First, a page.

Kati Thanda-Lake Eyre

Tourist attraction and rare ecosystem

Lake Eyre is a large, usually dry salt pan in the South Australian Outback. Actually, it is Australia's largest salt lake. When it fills with water, it becomes a major tourist attraction and a heaven for bird life.

Located north of the Oodnadatta Track in a dry and isolated environment, the lake was named after Edward John Eyre, the first European who saw it in 1840. But it was not the "large inland sea" the early explorers expected to find in Australia's vast interior.

Birds flying over a salt lakeBirds during the rare water events

For the Arabana, the local Aboriginal people living in this remote area, Lake Eyre has always been Kati Thanda. In May 2012 the Arabana have granted a native title over the lake & the surrounding land. So it is quite natural that the official name was changed into Kati Thanda-Lake Eyre in December 2012.

Kati Thanda actually consists of two lakes, L. Eyre North (8 430 km²) and L. Eyre South (1 260 km²), connected by Goyder Channel which has a length of 15 km. The dimensions are best experienced from the air. Flight from Marree and William Creek are available.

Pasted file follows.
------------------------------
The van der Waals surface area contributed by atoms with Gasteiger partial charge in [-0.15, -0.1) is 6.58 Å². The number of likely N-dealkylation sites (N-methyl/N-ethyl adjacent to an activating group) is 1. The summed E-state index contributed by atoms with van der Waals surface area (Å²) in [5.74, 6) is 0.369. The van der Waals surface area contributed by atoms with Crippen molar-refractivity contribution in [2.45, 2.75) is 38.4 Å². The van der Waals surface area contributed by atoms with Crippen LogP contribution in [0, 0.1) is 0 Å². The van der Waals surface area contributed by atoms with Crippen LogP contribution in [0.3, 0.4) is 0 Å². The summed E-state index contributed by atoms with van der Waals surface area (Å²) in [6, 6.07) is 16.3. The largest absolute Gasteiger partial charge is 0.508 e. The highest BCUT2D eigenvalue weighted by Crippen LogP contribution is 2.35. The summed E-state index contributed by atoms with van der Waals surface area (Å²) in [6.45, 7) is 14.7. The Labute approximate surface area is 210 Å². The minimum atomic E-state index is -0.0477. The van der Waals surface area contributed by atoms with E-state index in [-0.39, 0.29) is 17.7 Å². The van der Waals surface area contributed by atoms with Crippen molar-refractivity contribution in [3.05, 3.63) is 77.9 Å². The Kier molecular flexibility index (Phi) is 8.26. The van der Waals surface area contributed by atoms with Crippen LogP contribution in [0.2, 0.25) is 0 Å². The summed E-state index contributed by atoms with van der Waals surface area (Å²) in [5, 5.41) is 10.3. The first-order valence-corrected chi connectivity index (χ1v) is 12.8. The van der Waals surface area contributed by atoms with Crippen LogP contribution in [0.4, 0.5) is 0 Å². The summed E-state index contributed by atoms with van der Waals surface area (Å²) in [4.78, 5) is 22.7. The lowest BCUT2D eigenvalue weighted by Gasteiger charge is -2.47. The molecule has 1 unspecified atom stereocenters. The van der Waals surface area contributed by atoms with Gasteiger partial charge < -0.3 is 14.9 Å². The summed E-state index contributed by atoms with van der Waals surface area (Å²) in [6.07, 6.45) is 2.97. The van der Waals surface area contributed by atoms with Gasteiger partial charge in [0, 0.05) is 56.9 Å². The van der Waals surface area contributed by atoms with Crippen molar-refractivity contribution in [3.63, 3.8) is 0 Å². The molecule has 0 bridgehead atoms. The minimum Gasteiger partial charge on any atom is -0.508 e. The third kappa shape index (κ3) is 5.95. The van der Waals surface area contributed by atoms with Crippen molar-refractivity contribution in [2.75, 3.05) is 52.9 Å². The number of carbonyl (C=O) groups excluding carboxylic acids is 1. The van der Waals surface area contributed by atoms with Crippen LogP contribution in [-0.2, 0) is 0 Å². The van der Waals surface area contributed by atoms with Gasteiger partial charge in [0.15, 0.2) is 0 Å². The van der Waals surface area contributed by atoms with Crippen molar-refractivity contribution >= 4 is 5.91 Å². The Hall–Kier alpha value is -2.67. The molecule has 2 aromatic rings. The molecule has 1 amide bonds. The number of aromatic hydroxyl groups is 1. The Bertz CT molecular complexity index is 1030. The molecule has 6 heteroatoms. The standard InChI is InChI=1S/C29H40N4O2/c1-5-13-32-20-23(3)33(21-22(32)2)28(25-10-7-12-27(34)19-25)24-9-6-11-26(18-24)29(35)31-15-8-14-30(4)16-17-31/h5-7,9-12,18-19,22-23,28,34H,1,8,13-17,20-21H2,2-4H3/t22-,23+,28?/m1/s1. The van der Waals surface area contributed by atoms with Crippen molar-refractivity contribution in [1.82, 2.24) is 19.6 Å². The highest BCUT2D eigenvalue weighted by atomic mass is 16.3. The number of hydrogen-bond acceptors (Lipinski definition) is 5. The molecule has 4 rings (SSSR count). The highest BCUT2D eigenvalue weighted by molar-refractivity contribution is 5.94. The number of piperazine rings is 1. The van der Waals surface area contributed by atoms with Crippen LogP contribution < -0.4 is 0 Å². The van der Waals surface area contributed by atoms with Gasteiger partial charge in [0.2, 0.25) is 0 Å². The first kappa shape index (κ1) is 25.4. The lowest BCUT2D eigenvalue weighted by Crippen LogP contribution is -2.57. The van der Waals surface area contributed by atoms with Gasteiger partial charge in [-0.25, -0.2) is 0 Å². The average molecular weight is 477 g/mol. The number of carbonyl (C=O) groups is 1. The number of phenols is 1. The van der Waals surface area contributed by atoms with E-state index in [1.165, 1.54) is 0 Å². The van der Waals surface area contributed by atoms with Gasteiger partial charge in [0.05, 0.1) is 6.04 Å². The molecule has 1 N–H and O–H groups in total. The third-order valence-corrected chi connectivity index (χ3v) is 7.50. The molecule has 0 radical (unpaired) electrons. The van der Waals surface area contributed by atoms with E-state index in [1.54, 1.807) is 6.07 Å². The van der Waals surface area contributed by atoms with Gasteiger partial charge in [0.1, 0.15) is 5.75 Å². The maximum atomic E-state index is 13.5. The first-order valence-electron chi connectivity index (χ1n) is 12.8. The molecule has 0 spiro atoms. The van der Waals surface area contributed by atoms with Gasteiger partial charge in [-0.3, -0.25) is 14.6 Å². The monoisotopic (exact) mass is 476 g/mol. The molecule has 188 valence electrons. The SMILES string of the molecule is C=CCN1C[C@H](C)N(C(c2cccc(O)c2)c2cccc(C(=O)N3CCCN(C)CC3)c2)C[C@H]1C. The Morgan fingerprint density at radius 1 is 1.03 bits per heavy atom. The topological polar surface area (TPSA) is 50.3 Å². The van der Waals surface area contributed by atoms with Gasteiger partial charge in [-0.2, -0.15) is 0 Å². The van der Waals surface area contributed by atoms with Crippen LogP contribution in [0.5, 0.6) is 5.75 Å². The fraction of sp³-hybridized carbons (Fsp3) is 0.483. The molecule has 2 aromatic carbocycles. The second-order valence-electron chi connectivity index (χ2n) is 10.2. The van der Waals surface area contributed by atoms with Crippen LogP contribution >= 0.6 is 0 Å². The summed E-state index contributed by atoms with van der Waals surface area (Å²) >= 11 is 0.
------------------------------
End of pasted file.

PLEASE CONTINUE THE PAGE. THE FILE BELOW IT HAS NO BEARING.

The huge salt lake is the terminal point of Australia's largest drainage system, the Lake Eyre basin. The lake is also Australia's lowest point with 15,2 m below sea level in Belt Bay and Madigan Gulf.

On this page you will find

Click on the links to jump to the topic that interests you most. But there is much more when you read through the entire page. Explore an unique and fascinating natural attraction in the South Australian Outback with me.

Kati Thanda-Lake Eyre Facts

Where does the water come from?

Map of the Lake Eyre Basin showing the major rivers that flow into the lakeThe huge Lake Eyre drainage basin

The main tributaries into the lake are the rivers in south-west Queensland, the Diamantina and Georgina river systems and Cooper Creek.

Although these rivers flow quite frequently, they hardly reach Lake Eyre every time they carry water. High evaporation, and the fact that the rivers fill many channels along their way to the lake, make it hard to predict whether or not they'll reach their final destination. Cooper Creek usually terminates at the Coongie lakes wetlands north of Innamincka.

After one of the most devastating floods in 1990, Cooper Creek reached the lake for the first time in more than 20 years. It took another 20 years until the Cooper made it to the lake again.

Western tributaries are the Neales and Macumba rivers. In 1984 and 1989 the western tributaries filled Lake Eyre South within a few days. Finally, the water overflowed to Lake Eyre North. This is recorded a very rare event, as usually the northern lake fills first, and overflows the southern part.